Johnson: “Yet Lives and Fights”: Riots, Resistance, and Reconstruction | @AAIHS

In response to the recent election, #ADPhD is sharing reflections, short takes, and responses from scholars of slavery. To submit yours, click here. On November 12, 2016, in light of the recent election, Jessica Marie Johnson published this essay on the African American Intellectual History Society blog: "....The Mechanics’ Institute (or Mechanics Hall) Massacre, considered … Continue reading Johnson: “Yet Lives and Fights”: Riots, Resistance, and Reconstruction | @AAIHS

Petrella on Slavery, Democracy, and the Racialized Roots of the Electoral College | @AAIHS

In response to the recent election, #ADPhD is sharing reflections, short takes, and responses from scholars of slavery. To submit yours, click here. On November 14, 2016, in light of the recent election, the Christopher F. Petrella published this essay on the African American Intellectual History Society blog: Petrella writes: "In a direct election system, … Continue reading Petrella on Slavery, Democracy, and the Racialized Roots of the Electoral College | @AAIHS

Susan Eva O’Donovan: “To stand by silently…makes us look profoundly stupid and cruel and racist too.”

In response to the recent election, #ADPhD is sharing reflections, short takes, and responses from scholars of slavery. To submit yours, click here. On November 14, 2016, news outlets reported that a West Virginian official -- Clay County Development Corporation Director Pamela Ramsey - made the following statement comparing First Lady of the United States … Continue reading Susan Eva O’Donovan: “To stand by silently…makes us look profoundly stupid and cruel and racist too.”

Alex Gil: “This double voice that could pass the censors was key to their survival.”

As the journal steamed on, Aimé Césaire was secretly working on a brutally direct historical drama with the title “Et les chiens se taisaient” (And the Dogs Were Silent). The plot of the drama revolved around the events of the Haitian Revolution (see post below). The manuscript could’ve cost him his livelihood—if not his life—had it been found by the fascists. But fascism is only half of the story. After the war, 1946, after fascism had been replaced with liberal colonialism, the line “Kill the Whites,” refrained 70+ times in the original, was reduced to one appearance in the PG-13 oratorio published in Paris for a bruised audience. As with most famous attempts at presenting black armies decimating white armies, history didn’t find its proper stage.

Patrick Rael: “I’m afraid that we are now all about to receive a terrible lesson in matters the least of us have been weaned on for generations.”

"To those who made the spiteful, foolish choice to vote for a sociopath who does not understand let alone value the rule of law, here is the one irreducible fact that you, your children, their children, and theirs will have to live with: YOU left the center. YOU defected from the compact. YOU flipped the game board and went home. YOU broke it, for all of us. When those who had the most cause to do this did not. If you have cause for anger, how much cause have those with deep and longstanding grievances against this country? I’m sorry if that's ungenerous, but what you have done is the essence of ungenerous." - Patrick Rael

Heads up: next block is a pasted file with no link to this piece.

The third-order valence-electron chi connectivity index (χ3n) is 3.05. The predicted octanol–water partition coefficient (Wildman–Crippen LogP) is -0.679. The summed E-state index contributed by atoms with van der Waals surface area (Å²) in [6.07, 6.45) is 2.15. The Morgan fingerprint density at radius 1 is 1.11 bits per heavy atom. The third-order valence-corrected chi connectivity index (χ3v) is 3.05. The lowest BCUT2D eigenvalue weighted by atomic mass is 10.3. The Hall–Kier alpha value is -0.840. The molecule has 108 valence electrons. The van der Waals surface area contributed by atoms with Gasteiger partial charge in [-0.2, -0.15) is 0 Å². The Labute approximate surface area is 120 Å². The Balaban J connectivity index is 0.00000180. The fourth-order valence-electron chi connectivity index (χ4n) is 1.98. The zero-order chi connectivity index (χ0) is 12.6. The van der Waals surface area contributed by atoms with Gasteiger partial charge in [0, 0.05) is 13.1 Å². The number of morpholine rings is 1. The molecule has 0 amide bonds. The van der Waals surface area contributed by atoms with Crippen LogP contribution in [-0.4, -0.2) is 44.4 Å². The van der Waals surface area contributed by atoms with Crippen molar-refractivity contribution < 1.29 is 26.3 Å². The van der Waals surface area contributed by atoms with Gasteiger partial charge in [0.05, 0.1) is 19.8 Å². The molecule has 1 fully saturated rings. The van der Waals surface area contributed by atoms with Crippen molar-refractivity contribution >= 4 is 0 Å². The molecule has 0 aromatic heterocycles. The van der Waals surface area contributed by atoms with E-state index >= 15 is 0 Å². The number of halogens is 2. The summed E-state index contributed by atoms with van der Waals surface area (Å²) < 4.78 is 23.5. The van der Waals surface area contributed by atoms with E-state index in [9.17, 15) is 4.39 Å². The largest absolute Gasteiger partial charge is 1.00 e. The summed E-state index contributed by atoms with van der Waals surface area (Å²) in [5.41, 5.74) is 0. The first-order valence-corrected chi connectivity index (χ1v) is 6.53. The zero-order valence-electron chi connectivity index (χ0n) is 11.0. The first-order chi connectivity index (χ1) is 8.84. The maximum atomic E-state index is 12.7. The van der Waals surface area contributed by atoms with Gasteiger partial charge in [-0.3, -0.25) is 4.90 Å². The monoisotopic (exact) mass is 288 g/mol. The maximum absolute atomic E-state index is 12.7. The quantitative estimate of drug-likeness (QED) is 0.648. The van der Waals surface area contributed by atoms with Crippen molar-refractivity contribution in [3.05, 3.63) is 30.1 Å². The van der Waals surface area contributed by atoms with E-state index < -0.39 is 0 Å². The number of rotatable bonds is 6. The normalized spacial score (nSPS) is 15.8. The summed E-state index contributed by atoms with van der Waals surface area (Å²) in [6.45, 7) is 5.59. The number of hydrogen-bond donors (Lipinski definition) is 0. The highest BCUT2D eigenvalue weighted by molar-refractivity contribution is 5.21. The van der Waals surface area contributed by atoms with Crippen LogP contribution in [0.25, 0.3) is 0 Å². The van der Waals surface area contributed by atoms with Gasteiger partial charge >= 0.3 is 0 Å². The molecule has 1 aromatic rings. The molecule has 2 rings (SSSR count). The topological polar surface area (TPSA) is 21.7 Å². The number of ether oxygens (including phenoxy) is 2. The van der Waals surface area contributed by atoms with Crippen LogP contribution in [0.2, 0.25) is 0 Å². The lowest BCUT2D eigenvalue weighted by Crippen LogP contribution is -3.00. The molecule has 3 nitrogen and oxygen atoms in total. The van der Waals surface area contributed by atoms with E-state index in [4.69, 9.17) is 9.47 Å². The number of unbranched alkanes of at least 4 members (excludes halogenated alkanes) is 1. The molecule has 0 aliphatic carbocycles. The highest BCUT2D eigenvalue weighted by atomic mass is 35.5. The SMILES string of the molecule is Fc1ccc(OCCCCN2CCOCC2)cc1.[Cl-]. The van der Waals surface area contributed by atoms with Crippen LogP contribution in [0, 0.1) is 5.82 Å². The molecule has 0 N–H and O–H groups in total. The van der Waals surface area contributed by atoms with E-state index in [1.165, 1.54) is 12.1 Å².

Post-Election Editor’s Note: #ADPhD is at Your Service

Historians of Atlantic slavery: African Diaspora, Ph.D. is at your service. Which primary sources can you share that are helping you move through these times? What moments in history do we need to be reminded up that remind you of now? How does our subject inform our present? If you are writing essays on Facebook--may … Continue reading Post-Election Editor’s Note: #ADPhD is at Your Service

Rothman on “Facing Slavery’s Legacy” at Georgetown University

Adam Rothman speaks about slavery and the university at a Georgetown University event: "Streamed live on Nov 3, 2016, Adam Rothman, professor of history at Georgetown, discusses the university’s roots in the slave economy of early America and their implications for today. He describes university efforts to research its history and reach out to descendants … Continue reading Rothman on “Facing Slavery’s Legacy” at Georgetown University

Morgan on Thinking with Black Marxism | @AAIHS

Jennifer Morgan discusses Cedric Robinson's work on Black Marxism and its relationship to histories of slavery at AAIHS: "Robinson’s work on the early Modern black Atlantic (though he didn’t name it as such) is a crucial provocation to contemporary scholars—and one that is, to some degree, being taken up. In the past ten years, the … Continue reading Morgan on Thinking with Black Marxism | @AAIHS

Berry on Nat Turner’s Skull and A Purse of Skin | @NYTimes

Daina Ramey Berry on trading the remains of slaves as an American past time: "This month, Richard Hatcher, a former mayor of Gary, Ind., delivered what researchers suspect is the skull of Nat Turner, the rebel slave, to Turner’s descendants. The skull had been kept as a relic, sold and probably handed down through generations, … Continue reading Berry on Nat Turner’s Skull and A Purse of Skin | @NYTimes

BOOK: Berry on Slavery, Value, and a “Pound of Flesh”

Daina Ramey Berry, The Price for Their Pound of Flesh: The Value of the Enslaved, from Womb to Grave, in the Building of a Nation. Boston: Beacon Press, 2017. The Price for Their Pound of Flesh is the first book to explore the economic value of enslaved people through every phase of their lives—including from … Continue reading BOOK: Berry on Slavery, Value, and a “Pound of Flesh”